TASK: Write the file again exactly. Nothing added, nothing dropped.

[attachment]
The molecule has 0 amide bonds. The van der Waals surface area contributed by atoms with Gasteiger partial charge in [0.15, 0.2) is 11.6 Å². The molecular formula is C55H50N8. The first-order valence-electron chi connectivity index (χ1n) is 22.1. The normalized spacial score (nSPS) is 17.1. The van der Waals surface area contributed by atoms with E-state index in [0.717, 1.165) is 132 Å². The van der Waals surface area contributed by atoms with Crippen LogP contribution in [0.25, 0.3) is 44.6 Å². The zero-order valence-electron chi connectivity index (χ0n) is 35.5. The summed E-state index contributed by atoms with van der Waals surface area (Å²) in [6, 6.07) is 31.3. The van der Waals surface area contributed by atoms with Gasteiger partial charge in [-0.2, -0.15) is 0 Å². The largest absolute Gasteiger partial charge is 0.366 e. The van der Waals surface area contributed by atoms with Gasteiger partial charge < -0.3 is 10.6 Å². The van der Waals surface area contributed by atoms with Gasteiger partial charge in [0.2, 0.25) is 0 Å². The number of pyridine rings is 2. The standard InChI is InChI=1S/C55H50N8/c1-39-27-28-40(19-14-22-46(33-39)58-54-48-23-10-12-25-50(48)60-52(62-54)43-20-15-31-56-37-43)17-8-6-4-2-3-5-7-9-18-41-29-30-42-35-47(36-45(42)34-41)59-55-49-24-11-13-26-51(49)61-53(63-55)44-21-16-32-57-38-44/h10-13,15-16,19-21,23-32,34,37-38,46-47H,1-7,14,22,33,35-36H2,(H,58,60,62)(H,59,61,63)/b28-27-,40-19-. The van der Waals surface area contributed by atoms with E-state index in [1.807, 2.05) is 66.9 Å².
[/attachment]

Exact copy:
The molecule has 0 amide bonds. The van der Waals surface area contributed by atoms with Gasteiger partial charge in [0.15, 0.2) is 11.6 Å². The molecular formula is C55H50N8. The first-order valence-electron chi connectivity index (χ1n) is 22.1. The normalized spacial score (nSPS) is 17.1. The van der Waals surface area contributed by atoms with E-state index in [0.717, 1.165) is 132 Å². The van der Waals surface area contributed by atoms with Crippen LogP contribution in [0.25, 0.3) is 44.6 Å². The zero-order valence-electron chi connectivity index (χ0n) is 35.5. The summed E-state index contributed by atoms with van der Waals surface area (Å²) in [6, 6.07) is 31.3. The van der Waals surface area contributed by atoms with Gasteiger partial charge in [-0.2, -0.15) is 0 Å². The largest absolute Gasteiger partial charge is 0.366 e. The van der Waals surface area contributed by atoms with Gasteiger partial charge < -0.3 is 10.6 Å². The van der Waals surface area contributed by atoms with Gasteiger partial charge in [0.2, 0.25) is 0 Å². The number of pyridine rings is 2. The standard InChI is InChI=1S/C55H50N8/c1-39-27-28-40(19-14-22-46(33-39)58-54-48-23-10-12-25-50(48)60-52(62-54)43-20-15-31-56-37-43)17-8-6-4-2-3-5-7-9-18-41-29-30-42-35-47(36-45(42)34-41)59-55-49-24-11-13-26-51(49)61-53(63-55)44-21-16-32-57-38-44/h10-13,15-16,19-21,23-32,34,37-38,46-47H,1-7,14,22,33,35-36H2,(H,58,60,62)(H,59,61,63)/b28-27-,40-19-. The van der Waals surface area contributed by atoms with E-state index in [1.807, 2.05) is 66.9 Å².